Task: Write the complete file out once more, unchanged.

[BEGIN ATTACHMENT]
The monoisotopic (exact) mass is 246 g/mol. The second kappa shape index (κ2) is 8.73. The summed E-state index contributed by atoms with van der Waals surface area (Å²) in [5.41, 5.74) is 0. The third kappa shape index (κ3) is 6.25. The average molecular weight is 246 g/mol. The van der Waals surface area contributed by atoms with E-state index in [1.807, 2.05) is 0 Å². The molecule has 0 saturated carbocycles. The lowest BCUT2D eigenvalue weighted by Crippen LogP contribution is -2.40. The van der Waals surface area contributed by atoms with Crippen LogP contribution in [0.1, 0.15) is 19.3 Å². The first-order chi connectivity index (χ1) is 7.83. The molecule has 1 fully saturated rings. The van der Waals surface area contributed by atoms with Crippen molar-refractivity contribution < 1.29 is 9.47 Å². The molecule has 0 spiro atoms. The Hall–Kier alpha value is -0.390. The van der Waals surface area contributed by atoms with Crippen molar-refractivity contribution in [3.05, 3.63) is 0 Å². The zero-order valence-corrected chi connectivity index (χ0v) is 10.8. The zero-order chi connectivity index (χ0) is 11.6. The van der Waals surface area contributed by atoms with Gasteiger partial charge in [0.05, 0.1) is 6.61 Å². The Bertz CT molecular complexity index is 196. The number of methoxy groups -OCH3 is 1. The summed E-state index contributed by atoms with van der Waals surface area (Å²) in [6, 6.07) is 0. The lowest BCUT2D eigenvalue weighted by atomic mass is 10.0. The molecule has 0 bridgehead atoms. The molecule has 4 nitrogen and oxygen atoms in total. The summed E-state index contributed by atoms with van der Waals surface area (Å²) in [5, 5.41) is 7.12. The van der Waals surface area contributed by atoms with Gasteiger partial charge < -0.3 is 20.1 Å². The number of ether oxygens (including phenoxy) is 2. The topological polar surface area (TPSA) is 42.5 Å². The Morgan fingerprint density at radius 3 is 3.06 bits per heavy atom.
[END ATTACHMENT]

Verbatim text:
The monoisotopic (exact) mass is 246 g/mol. The second kappa shape index (κ2) is 8.73. The summed E-state index contributed by atoms with van der Waals surface area (Å²) in [5.41, 5.74) is 0. The third kappa shape index (κ3) is 6.25. The average molecular weight is 246 g/mol. The van der Waals surface area contributed by atoms with E-state index in [1.807, 2.05) is 0 Å². The molecule has 0 saturated carbocycles. The lowest BCUT2D eigenvalue weighted by Crippen LogP contribution is -2.40. The van der Waals surface area contributed by atoms with Crippen LogP contribution in [0.1, 0.15) is 19.3 Å². The first-order chi connectivity index (χ1) is 7.83. The molecule has 1 fully saturated rings. The van der Waals surface area contributed by atoms with Crippen molar-refractivity contribution < 1.29 is 9.47 Å². The molecule has 0 spiro atoms. The Hall–Kier alpha value is -0.390. The van der Waals surface area contributed by atoms with Crippen molar-refractivity contribution in [3.05, 3.63) is 0 Å². The zero-order valence-corrected chi connectivity index (χ0v) is 10.8. The zero-order chi connectivity index (χ0) is 11.6. The van der Waals surface area contributed by atoms with Gasteiger partial charge in [0.05, 0.1) is 6.61 Å². The Bertz CT molecular complexity index is 196. The number of methoxy groups -OCH3 is 1. The summed E-state index contributed by atoms with van der Waals surface area (Å²) in [6, 6.07) is 0. The lowest BCUT2D eigenvalue weighted by atomic mass is 10.0. The molecule has 0 bridgehead atoms. The molecule has 4 nitrogen and oxygen atoms in total. The summed E-state index contributed by atoms with van der Waals surface area (Å²) in [5, 5.41) is 7.12. The van der Waals surface area contributed by atoms with Gasteiger partial charge < -0.3 is 20.1 Å². The number of ether oxygens (including phenoxy) is 2. The topological polar surface area (TPSA) is 42.5 Å². The Morgan fingerprint density at radius 3 is 3.06 bits per heavy atom.